The skunk is an omnivore, with about 80 percent of its diet consisting of insects, worms, small rodents, bird eggs and reptiles. It also eats berries, acorns and other vegetable matter.
Skunks are adept at digging and swimming. They primarily use their nose and ears to forage for food, due to poor eyesight. Skunks frequently leave evidence of their feeding: small, cone-shaped holes in the soil, where they’ve dug for grubs.
On average, skunks live about three years in the wild. Disease and predation usually cause their deaths.
Because skunks move mostly at night, many people never see them unless they are raiding a trash can or get hit by a car. If a person frightens a striped skunk, the skunk first faces the person, straightens its legs, arches its back, puts its tail straight up and bristles the tail hair to give the appearance that it is bigger than it is. It also clicks its teeth and stamps the ground. If the person or animal continues to advance, the skunk bends its body sideways in the form of a “U” so that the hindquarters face the person, then it squirts the musk. Ammonia or tomato juice help remove the odor, if you are sprayed. Carbolic soap and water is best for washing the skin.
Although skunks are seldom trapped for their fur in North Carolina, they are trapped in the northern portions of their range where their fur is finer and the black color more intense. Skunks are affected by people in other ways, through habitat destruction, car accidents and poisoning. Since skunks will eat bird eggs, they are known predators of domestic chicken eggs, as well as turkey and waterfowl eggs. Although illegal, skunks are often poisoned in the mistaken belief that all skunks have rabies. While skunks are one of the main carriers of rabies in North America, the chances of encountering a rabid skunk are very low.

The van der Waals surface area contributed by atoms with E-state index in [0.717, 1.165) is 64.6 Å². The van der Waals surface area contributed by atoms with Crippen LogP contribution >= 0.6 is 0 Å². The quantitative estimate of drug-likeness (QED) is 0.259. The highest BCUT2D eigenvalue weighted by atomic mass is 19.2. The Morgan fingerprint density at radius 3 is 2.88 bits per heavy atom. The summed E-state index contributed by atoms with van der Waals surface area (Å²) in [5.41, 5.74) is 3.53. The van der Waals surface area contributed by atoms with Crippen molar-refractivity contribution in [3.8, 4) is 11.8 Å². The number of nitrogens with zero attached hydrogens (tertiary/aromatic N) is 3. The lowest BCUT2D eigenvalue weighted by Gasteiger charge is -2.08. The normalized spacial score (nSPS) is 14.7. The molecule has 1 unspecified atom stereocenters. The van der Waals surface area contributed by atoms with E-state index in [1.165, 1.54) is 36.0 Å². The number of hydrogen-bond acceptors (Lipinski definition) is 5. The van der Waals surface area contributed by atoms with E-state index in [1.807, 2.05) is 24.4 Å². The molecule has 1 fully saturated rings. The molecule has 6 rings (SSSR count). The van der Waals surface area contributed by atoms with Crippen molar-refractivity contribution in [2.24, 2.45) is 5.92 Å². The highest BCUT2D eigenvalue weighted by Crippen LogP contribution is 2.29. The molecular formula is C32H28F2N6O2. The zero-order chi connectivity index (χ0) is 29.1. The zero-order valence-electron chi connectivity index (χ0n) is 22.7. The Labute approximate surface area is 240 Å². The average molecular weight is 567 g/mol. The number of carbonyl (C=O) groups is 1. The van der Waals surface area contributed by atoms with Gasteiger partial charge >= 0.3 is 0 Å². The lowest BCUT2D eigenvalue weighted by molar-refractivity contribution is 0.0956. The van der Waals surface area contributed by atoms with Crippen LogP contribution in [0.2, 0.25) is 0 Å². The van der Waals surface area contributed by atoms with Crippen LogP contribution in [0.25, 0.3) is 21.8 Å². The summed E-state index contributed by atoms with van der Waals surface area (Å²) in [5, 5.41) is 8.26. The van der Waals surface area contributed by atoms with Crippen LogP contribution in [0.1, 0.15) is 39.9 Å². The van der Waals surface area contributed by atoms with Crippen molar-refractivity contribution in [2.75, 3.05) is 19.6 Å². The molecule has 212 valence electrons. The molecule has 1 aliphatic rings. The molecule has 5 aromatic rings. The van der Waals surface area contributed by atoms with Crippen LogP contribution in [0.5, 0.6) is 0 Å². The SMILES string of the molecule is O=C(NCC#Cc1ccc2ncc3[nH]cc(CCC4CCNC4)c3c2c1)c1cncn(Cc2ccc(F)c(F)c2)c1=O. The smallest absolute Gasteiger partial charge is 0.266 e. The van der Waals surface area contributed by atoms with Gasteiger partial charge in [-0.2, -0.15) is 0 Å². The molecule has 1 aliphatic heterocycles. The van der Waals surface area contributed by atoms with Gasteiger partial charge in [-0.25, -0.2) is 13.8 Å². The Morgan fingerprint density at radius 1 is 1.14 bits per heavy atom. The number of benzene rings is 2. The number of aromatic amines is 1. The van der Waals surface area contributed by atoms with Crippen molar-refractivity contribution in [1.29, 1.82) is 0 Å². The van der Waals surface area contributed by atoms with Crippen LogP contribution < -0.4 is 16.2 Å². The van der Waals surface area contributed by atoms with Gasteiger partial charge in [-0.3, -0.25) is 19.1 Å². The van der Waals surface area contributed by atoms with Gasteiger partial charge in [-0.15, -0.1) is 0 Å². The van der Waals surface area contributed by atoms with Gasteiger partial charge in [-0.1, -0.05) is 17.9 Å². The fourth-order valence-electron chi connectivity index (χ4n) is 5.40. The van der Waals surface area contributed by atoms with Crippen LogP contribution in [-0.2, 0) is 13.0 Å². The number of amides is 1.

NCWRC Interaction: How You Can Help
Skunks, like several other wild animals, can thrive in suburban and urban areas. To avoid problems with skunks, follow some basic rules:
Secure your garbage. Skunks will raid open trash materials and compost piles. Secure your garbage in tough plastic containers with tight-fitting lids and keep inside when possible. Take out trash the morning of pick up. Keep compost piles in containers designed to contain but vent the material.
Feed pets indoors. Outdoor feeding attracts skunks and other types of wild animals. Close off crawl spaces under porches and sheds. Skunks will use such areas for resting and raising young. Close shed and garage doors at night, and use chicken wire to keep skunks from digging under porches.
Protect your pet from being sprayed. Always turn on a flood light and check your yard for skunks before letting your dog out at night
Keep bird feeder areas clean. Use feeders designed to keep seed off the ground. Remove feeders if skunks are regularly seen around your yard.
Educate your neighbors. Pass this information along.
The Encyclopedia of North American Wildlife (Bison Books, 1983).
Grzimek’s Encyclopedia of Mammals, Volume 3 (McGraw-Hill Publishing Co., 1990).
Webster, Wm. David, James F. Parnell, and Walter C. Biggs. Mammals of the Carolinas, Virginia, and Maryland (University of North Carolina Press, 1985).
Produced by the Division of Conservation Education, North Carolina Wildlife Resources Commission. Cay Cross–Editor.
Illustrated by J.T. Newman. Photos by Steve Maslowski.
1 January 2009 | James, Elizabeth T. I. ; Olfenbuttel, Colleen